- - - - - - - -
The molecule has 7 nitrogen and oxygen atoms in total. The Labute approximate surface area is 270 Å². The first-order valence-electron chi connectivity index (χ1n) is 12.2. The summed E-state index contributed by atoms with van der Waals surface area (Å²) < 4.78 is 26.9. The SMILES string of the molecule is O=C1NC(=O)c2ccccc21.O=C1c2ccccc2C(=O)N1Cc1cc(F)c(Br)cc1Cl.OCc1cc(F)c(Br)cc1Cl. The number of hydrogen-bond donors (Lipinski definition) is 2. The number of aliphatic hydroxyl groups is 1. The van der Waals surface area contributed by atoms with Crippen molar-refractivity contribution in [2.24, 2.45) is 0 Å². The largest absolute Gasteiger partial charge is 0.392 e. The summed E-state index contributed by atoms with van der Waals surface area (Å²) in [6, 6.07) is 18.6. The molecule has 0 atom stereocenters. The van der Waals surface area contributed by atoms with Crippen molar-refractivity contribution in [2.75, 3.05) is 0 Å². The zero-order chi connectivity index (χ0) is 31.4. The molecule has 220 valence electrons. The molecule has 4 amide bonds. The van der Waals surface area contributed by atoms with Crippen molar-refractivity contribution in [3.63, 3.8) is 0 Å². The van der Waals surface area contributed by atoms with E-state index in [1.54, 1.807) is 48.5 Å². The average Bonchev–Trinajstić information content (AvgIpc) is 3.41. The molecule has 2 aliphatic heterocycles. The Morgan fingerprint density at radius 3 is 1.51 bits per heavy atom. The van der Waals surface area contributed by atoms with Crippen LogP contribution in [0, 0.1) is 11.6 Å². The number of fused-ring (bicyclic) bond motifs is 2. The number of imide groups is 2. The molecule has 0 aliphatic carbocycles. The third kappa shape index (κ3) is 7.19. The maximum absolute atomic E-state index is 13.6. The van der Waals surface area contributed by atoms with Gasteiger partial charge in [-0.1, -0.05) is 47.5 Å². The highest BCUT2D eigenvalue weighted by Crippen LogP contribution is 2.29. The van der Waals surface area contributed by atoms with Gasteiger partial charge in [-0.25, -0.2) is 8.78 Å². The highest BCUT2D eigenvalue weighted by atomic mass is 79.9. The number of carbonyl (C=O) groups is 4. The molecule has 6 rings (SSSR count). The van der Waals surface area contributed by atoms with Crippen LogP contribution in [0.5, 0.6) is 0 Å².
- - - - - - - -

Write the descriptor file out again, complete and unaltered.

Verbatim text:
The molecule has 7 nitrogen and oxygen atoms in total. The Labute approximate surface area is 270 Å². The first-order valence-electron chi connectivity index (χ1n) is 12.2. The summed E-state index contributed by atoms with van der Waals surface area (Å²) < 4.78 is 26.9. The SMILES string of the molecule is O=C1NC(=O)c2ccccc21.O=C1c2ccccc2C(=O)N1Cc1cc(F)c(Br)cc1Cl.OCc1cc(F)c(Br)cc1Cl. The number of hydrogen-bond donors (Lipinski definition) is 2. The number of aliphatic hydroxyl groups is 1. The van der Waals surface area contributed by atoms with Crippen molar-refractivity contribution in [2.24, 2.45) is 0 Å². The largest absolute Gasteiger partial charge is 0.392 e. The summed E-state index contributed by atoms with van der Waals surface area (Å²) in [6, 6.07) is 18.6. The molecule has 0 atom stereocenters. The van der Waals surface area contributed by atoms with Crippen molar-refractivity contribution in [2.75, 3.05) is 0 Å². The zero-order chi connectivity index (χ0) is 31.4. The molecule has 220 valence electrons. The molecule has 4 amide bonds. The van der Waals surface area contributed by atoms with Crippen molar-refractivity contribution in [3.63, 3.8) is 0 Å². The van der Waals surface area contributed by atoms with E-state index in [1.54, 1.807) is 48.5 Å². The average Bonchev–Trinajstić information content (AvgIpc) is 3.41. The molecule has 2 aliphatic heterocycles. The Morgan fingerprint density at radius 3 is 1.51 bits per heavy atom. The van der Waals surface area contributed by atoms with Crippen LogP contribution in [0, 0.1) is 11.6 Å². The number of fused-ring (bicyclic) bond motifs is 2. The number of imide groups is 2. The molecule has 0 aliphatic carbocycles. The third kappa shape index (κ3) is 7.19. The maximum absolute atomic E-state index is 13.6. The van der Waals surface area contributed by atoms with Gasteiger partial charge in [-0.1, -0.05) is 47.5 Å². The highest BCUT2D eigenvalue weighted by Crippen LogP contribution is 2.29. The van der Waals surface area contributed by atoms with Gasteiger partial charge in [-0.25, -0.2) is 8.78 Å². The highest BCUT2D eigenvalue weighted by atomic mass is 79.9. The number of carbonyl (C=O) groups is 4. The molecule has 6 rings (SSSR count). The van der Waals surface area contributed by atoms with Crippen LogP contribution in [0.5, 0.6) is 0 Å².